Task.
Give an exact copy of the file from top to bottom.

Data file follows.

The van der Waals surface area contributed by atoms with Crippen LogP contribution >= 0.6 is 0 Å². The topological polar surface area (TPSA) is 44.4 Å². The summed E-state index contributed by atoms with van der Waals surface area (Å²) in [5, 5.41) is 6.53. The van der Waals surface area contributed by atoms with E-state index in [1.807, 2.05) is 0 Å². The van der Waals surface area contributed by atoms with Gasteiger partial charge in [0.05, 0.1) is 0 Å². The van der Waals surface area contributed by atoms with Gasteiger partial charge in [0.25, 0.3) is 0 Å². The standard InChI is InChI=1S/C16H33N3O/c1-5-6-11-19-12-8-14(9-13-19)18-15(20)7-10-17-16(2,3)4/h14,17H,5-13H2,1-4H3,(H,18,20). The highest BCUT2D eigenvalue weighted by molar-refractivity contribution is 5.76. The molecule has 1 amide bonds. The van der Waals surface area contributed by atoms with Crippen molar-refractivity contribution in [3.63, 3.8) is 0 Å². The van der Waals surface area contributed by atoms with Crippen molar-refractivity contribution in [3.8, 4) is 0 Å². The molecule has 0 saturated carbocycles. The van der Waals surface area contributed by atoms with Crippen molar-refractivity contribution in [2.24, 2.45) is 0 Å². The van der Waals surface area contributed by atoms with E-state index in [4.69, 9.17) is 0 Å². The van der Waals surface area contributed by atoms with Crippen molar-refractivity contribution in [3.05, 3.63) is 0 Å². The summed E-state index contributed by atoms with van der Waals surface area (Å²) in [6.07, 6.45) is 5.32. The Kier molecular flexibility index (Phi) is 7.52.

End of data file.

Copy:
The van der Waals surface area contributed by atoms with Crippen LogP contribution >= 0.6 is 0 Å². The topological polar surface area (TPSA) is 44.4 Å². The summed E-state index contributed by atoms with van der Waals surface area (Å²) in [5, 5.41) is 6.53. The van der Waals surface area contributed by atoms with E-state index in [1.807, 2.05) is 0 Å². The van der Waals surface area contributed by atoms with Gasteiger partial charge in [0.05, 0.1) is 0 Å². The van der Waals surface area contributed by atoms with Gasteiger partial charge in [0.25, 0.3) is 0 Å². The standard InChI is InChI=1S/C16H33N3O/c1-5-6-11-19-12-8-14(9-13-19)18-15(20)7-10-17-16(2,3)4/h14,17H,5-13H2,1-4H3,(H,18,20). The highest BCUT2D eigenvalue weighted by molar-refractivity contribution is 5.76. The molecule has 1 amide bonds. The van der Waals surface area contributed by atoms with Crippen molar-refractivity contribution in [3.63, 3.8) is 0 Å². The van der Waals surface area contributed by atoms with Crippen molar-refractivity contribution in [3.8, 4) is 0 Å². The molecule has 0 saturated carbocycles. The van der Waals surface area contributed by atoms with Crippen molar-refractivity contribution in [2.24, 2.45) is 0 Å². The van der Waals surface area contributed by atoms with E-state index in [4.69, 9.17) is 0 Å². The van der Waals surface area contributed by atoms with Crippen molar-refractivity contribution in [3.05, 3.63) is 0 Å². The summed E-state index contributed by atoms with van der Waals surface area (Å²) in [6.07, 6.45) is 5.32. The Kier molecular flexibility index (Phi) is 7.52.